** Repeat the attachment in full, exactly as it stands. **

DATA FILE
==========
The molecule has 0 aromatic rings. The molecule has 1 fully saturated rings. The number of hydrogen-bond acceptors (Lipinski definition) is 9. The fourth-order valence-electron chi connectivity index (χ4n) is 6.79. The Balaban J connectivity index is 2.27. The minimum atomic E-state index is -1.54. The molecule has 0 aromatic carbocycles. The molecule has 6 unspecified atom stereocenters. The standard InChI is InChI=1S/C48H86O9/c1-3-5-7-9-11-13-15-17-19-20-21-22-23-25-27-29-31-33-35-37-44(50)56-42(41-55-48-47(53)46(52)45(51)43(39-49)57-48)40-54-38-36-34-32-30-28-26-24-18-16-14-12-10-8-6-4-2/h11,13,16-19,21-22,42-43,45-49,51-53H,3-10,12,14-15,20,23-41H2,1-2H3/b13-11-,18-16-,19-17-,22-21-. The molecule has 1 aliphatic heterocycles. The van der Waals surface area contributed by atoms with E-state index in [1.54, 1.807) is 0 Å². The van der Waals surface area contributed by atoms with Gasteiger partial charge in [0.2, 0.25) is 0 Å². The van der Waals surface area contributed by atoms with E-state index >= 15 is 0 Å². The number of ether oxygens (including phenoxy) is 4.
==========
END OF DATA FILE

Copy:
The molecule has 0 aromatic rings. The molecule has 1 fully saturated rings. The number of hydrogen-bond acceptors (Lipinski definition) is 9. The fourth-order valence-electron chi connectivity index (χ4n) is 6.79. The Balaban J connectivity index is 2.27. The minimum atomic E-state index is -1.54. The molecule has 0 aromatic carbocycles. The molecule has 6 unspecified atom stereocenters. The standard InChI is InChI=1S/C48H86O9/c1-3-5-7-9-11-13-15-17-19-20-21-22-23-25-27-29-31-33-35-37-44(50)56-42(41-55-48-47(53)46(52)45(51)43(39-49)57-48)40-54-38-36-34-32-30-28-26-24-18-16-14-12-10-8-6-4-2/h11,13,16-19,21-22,42-43,45-49,51-53H,3-10,12,14-15,20,23-41H2,1-2H3/b13-11-,18-16-,19-17-,22-21-. The molecule has 1 aliphatic heterocycles. The van der Waals surface area contributed by atoms with E-state index in [1.54, 1.807) is 0 Å². The van der Waals surface area contributed by atoms with Gasteiger partial charge in [0.2, 0.25) is 0 Å². The van der Waals surface area contributed by atoms with E-state index >= 15 is 0 Å². The number of ether oxygens (including phenoxy) is 4.